The vast majority of “dual codes” Mauser-Berlin assembled were based upon Astrawerke made receivers coded “bcd”, which represents Gustloff-Werke’s operation at Weimar. They range in dates from 1941 through 1943, though all seem to have been made in 1942 and 1943. These receivers are far more complicated to date than the ERMA “dual codes”, which all fall in a narrow window of production. Apparently Mauser-Berlin took delivery of the first receivers very early in 1942, you see them showing up in the middle of the first block of 1942 production and increase in number through the early blocks of Mauser-Berlin production. Actually, this type of receiver represents the majority of rifles assembled in some blocks. It is far easier to find a bcd/ar 42 in the “b” through “g” blocks than a straight up ar/42 in those blocks. These seem to end in the 1942 g-block, at least for a time, only to show up again in smaller numbers in 1943. During 1943 the bcd/ar 43 dual codes are much rarer, but show up in almost every block between the a-block and j-block (they show up in the b-block through g-block, at least one is known in each block, plus one i-block is also known). Most interesting are the receivers that are not actually “dual” coded, there are several Mauser-Berlin assembled bcd/43 without the added “ar” in the last blocks, the g-block and i-block, which shows that they dispensed with this added feature near the end. The bcd/ar 42’s and bcd/ar 43’s are trickier to date, obviously, the 1943 dated were assembled in 1943, the barrel codes on enough of them prove this, but as the acceptance and serial patterns are nearly identical between 1942 and 1943 production, you really need to see the barrel code to know when a rifle was probably made.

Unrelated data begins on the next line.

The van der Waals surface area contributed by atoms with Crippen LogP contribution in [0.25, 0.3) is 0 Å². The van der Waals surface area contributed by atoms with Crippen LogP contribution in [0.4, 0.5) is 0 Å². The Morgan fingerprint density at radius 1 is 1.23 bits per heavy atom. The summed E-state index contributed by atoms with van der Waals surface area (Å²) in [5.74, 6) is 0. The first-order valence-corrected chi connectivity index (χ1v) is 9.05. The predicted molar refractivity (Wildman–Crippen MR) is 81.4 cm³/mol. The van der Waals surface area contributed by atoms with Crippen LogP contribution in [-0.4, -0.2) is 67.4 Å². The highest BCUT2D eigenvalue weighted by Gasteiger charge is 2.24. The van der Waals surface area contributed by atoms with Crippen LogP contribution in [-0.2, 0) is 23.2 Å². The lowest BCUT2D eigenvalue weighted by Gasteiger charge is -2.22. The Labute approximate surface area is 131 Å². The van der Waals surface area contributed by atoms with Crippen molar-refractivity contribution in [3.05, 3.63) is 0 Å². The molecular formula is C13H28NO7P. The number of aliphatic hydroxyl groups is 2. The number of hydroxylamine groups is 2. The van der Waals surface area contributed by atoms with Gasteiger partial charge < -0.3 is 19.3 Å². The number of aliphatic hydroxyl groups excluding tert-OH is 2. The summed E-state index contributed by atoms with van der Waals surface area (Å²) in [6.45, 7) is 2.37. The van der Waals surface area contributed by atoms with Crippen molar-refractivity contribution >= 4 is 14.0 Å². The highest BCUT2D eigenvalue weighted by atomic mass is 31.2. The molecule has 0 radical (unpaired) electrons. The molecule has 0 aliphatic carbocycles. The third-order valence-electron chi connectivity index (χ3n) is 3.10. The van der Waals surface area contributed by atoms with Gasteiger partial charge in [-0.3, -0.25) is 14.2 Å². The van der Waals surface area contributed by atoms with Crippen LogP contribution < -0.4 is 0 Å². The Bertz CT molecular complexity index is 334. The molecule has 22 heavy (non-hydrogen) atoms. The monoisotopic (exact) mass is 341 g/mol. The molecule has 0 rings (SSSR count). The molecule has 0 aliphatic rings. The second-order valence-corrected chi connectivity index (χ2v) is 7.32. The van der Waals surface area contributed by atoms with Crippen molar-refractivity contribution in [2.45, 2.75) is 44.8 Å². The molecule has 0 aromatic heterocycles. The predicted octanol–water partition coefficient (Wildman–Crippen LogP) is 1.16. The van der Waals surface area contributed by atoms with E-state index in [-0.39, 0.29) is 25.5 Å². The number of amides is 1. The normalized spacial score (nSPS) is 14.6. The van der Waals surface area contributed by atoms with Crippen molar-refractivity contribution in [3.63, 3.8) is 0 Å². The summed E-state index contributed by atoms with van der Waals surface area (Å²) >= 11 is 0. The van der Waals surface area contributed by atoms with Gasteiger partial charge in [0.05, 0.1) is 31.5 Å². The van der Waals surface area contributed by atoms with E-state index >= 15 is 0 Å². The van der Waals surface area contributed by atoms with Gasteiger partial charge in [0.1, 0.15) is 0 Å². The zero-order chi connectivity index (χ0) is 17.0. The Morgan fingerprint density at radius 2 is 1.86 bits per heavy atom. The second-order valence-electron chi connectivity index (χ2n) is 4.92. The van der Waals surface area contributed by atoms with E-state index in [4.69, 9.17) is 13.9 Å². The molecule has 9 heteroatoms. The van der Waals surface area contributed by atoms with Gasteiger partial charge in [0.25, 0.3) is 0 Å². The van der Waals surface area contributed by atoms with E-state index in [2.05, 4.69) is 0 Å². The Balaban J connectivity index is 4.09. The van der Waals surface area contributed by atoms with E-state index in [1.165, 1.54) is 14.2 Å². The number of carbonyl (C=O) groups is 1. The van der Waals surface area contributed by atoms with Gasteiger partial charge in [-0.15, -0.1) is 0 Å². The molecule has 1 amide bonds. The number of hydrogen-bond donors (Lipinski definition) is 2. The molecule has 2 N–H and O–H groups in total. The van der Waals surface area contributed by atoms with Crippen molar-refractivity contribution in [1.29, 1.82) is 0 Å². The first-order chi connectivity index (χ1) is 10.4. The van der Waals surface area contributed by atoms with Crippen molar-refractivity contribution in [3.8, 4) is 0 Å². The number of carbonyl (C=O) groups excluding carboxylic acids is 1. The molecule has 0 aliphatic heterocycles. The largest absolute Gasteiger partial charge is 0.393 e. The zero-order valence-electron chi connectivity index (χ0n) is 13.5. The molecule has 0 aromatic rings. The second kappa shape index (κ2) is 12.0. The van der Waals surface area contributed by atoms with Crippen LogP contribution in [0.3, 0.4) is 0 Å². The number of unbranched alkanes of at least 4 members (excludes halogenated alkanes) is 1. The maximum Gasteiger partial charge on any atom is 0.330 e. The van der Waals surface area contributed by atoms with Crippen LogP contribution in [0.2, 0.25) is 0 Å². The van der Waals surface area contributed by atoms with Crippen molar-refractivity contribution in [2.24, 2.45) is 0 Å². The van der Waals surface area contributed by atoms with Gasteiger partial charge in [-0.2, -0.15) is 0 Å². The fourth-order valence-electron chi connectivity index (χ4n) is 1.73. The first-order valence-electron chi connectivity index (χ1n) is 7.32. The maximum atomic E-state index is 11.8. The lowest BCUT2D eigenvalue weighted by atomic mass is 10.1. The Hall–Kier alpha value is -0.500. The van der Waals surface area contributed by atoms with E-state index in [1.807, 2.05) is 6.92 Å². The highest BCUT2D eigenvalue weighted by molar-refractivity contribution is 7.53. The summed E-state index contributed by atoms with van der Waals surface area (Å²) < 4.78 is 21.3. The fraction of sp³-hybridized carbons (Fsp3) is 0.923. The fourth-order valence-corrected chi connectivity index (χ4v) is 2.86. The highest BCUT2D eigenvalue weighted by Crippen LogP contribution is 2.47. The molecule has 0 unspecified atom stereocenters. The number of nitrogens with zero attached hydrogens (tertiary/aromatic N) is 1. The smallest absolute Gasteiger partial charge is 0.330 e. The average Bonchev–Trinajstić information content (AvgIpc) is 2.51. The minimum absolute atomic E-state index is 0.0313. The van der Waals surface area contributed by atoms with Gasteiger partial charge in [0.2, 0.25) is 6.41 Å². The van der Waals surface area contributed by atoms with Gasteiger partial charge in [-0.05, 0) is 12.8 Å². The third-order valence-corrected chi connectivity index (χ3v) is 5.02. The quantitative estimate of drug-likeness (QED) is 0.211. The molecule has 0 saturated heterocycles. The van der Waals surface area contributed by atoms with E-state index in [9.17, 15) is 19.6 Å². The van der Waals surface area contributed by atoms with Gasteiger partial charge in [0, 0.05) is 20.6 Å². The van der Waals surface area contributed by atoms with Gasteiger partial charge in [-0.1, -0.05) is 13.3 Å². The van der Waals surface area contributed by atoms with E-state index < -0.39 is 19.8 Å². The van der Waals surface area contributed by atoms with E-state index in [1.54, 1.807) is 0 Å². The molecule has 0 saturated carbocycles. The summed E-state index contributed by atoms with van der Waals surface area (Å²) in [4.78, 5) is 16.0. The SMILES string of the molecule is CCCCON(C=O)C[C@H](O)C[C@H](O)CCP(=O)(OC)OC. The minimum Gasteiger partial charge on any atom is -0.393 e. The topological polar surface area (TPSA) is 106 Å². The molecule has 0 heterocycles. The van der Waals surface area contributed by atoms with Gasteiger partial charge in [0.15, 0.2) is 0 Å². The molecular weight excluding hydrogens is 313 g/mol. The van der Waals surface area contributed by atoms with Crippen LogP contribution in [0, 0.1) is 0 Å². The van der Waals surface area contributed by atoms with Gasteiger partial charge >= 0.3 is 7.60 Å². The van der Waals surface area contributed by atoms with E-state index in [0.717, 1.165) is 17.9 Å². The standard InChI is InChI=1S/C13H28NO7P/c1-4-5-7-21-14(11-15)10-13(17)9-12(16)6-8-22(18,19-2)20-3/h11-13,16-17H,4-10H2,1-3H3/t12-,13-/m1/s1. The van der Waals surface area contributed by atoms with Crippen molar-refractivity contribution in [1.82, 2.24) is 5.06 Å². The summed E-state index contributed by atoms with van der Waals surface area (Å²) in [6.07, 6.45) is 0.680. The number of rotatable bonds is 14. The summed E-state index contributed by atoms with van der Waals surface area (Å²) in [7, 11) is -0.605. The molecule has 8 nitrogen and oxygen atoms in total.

A collector interested in this variation should always keep an eye out for g-block through n-block bcd/43’s. It is entirely possible other bcd/43’s could exist made by Mauser-Berlin in those blocks, yet lack the added “ar” in the manufacturer’s code. It is always a good idea, on later production, regardless of maker, to keep an eye out for the final acceptance. It determines who made the rifle in all cases, the barrel codes and serialing patterns can also help in many cases.